Democrat Has Slight Lead in Virginia Gubernatorial Race
This November, Virginians will elect a successor to the departing and widely popular Democratic Governor Mark Warner. Although Warner has enjoyed tremendous approval ratings throughout his term, Virginia law prohibits its governors from seeking reelection. The success of the Warner administration, however, has pumped life into the campaign of his hopeful Democratic successor, current Lieutenant Governor and former Richmond Mayor Timothy Kaine. He faces two challengers in this year's election, Republican candidate and former attorney general Jerry Kilgore and independent candidate H. Russell Potts, a Republican state senator. Kaine leads Kilgore 38 percent to 37 percent with Potts trailing both candidates with only 9 percent of the vote.
Political leaders from both national parties are eyeing Virginia's race as a litmus test for issues that could shape the congressional midterm elections in 2006. Rising gas prices, frustration with the Iraq war, and President Bush's declining popularity could pose trouble for Kilgore and Republicans. The Democratic Party, on the other hand, is searching for ways in which to remain competitive in the South and what issues appeal most to southern Democrats.
Kaine has pledged to Virginians to continue Gov. Warner's pro-business, centrist policy agenda that helped attract more businesses to Northern Virginia's high-tech corridor and pulled the state out of a record $6 billion deficit, largely attributed to the exorbitant spending by former Republican Governor James Gilmore. Kaine has also proposed to spend $300 million for universal preschool, to be phased in over a period of four years, as well as higher pay for Virginia's educators. Resolving Northern Virginia's transportation problems through new road projects and the expansion of public transit also remains a priority for Kaine. The region currently has the third worst traffic in the nation, behind Los Angeles and San Francisco according to a study done by the Texas Transportation Institute. Perhaps the most contentious issue, however, is what Kilgore has termed Virginia's "illegal immigration crisis." The recent decision by the town of Herndon, a Washington, D.C. suburb, to construct a hiring center for day laborers sparked a contentious debate in which Kilgore assailed the town council for promoting a plan that would "reward and encourage illegal behavior." Kilgore's position has been harshly criticized by Kaine, stating immigration reform should be addressed at the federal level and local governments should retain autonomy to deal with community issues, as well as on the editorial pages of The Washington Post in which Kilgore was condemned for "grasping for an issue to excite his conservative base."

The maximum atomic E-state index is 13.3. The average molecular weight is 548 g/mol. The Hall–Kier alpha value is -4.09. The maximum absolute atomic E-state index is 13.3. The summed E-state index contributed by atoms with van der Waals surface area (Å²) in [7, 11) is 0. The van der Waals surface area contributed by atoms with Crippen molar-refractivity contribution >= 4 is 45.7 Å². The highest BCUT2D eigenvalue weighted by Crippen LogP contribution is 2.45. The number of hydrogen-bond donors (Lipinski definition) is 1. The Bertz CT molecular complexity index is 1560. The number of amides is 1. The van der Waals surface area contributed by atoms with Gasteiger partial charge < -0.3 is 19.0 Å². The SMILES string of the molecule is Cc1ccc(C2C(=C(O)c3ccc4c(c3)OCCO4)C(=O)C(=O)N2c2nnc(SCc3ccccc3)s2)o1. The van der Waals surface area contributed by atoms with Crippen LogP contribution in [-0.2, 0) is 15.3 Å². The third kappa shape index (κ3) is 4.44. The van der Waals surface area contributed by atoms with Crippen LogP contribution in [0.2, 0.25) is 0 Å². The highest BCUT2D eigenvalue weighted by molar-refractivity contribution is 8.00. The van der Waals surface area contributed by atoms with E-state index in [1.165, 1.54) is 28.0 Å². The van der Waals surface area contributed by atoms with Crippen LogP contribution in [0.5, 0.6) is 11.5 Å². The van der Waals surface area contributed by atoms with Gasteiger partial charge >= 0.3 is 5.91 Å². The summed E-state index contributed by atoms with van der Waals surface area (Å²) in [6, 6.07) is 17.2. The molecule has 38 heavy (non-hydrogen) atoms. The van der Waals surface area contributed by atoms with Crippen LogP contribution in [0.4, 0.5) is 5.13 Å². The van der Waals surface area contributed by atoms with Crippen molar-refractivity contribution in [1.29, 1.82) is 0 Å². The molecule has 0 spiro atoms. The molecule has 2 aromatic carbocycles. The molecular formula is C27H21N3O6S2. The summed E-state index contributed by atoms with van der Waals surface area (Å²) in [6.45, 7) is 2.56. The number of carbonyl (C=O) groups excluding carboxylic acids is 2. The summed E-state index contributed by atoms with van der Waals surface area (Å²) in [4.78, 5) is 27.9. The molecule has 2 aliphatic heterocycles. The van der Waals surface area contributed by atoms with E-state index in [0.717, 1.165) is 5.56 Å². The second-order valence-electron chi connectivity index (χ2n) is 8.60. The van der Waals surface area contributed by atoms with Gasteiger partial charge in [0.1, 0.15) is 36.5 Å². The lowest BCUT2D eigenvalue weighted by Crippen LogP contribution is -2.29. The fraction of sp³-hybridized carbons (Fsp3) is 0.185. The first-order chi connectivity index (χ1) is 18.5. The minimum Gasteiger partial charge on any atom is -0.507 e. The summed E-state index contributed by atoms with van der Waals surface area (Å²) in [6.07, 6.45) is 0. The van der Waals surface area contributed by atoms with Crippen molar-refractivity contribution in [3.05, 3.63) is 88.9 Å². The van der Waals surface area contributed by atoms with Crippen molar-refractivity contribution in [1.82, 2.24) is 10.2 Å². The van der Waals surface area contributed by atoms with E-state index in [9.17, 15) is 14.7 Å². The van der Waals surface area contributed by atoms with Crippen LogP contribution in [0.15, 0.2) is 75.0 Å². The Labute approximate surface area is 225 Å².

Kaine does face significant challenges, however. The state has leaned conservative for several years; Virginians have voted for a Republican president in every election since 1968 and the state legislature is controlled by the GOP. As with nearly all southern gubernatorial races, the issue of firearms remains a strongpoint for conservatives. The National Rifle Association gave Kaine an "F" for gun rights, and Kilgore has repeatedly criticized his opponent for supporting gun control measures in the past.
In spite of these challenges, Kaine is aided tremendously by his strong association with Gov. Warner and an administration that stressed fiscal responsibility, as well as a strong showing in populous Northern Virginia. Following the state's budget crisis, many voters are hesitant to elect a candidate that may construct a budget that leaves Virginia with another deficit. Kaine may also be aided by the candidacy of Potts, who may draw a number of moderate Republicans away from Kilgore. Kaine has embraced Potts' candidacy and has agreed to debate him several times; Kilgore has refused any debates with the independent candidate and declared his candidacy irrelevant. In return, Potts has disparaged Kilgore, calling him "a coward" and his economic proposals fiscally irresponsible.
If Virginians do elect Kaine on November 8, it could very well be precursor to more Democratic victories in traditionally Republican strongholds in the 2006 elections and signal a loss of confidence in conservative leadership.
Front Page (September 14, 2005)
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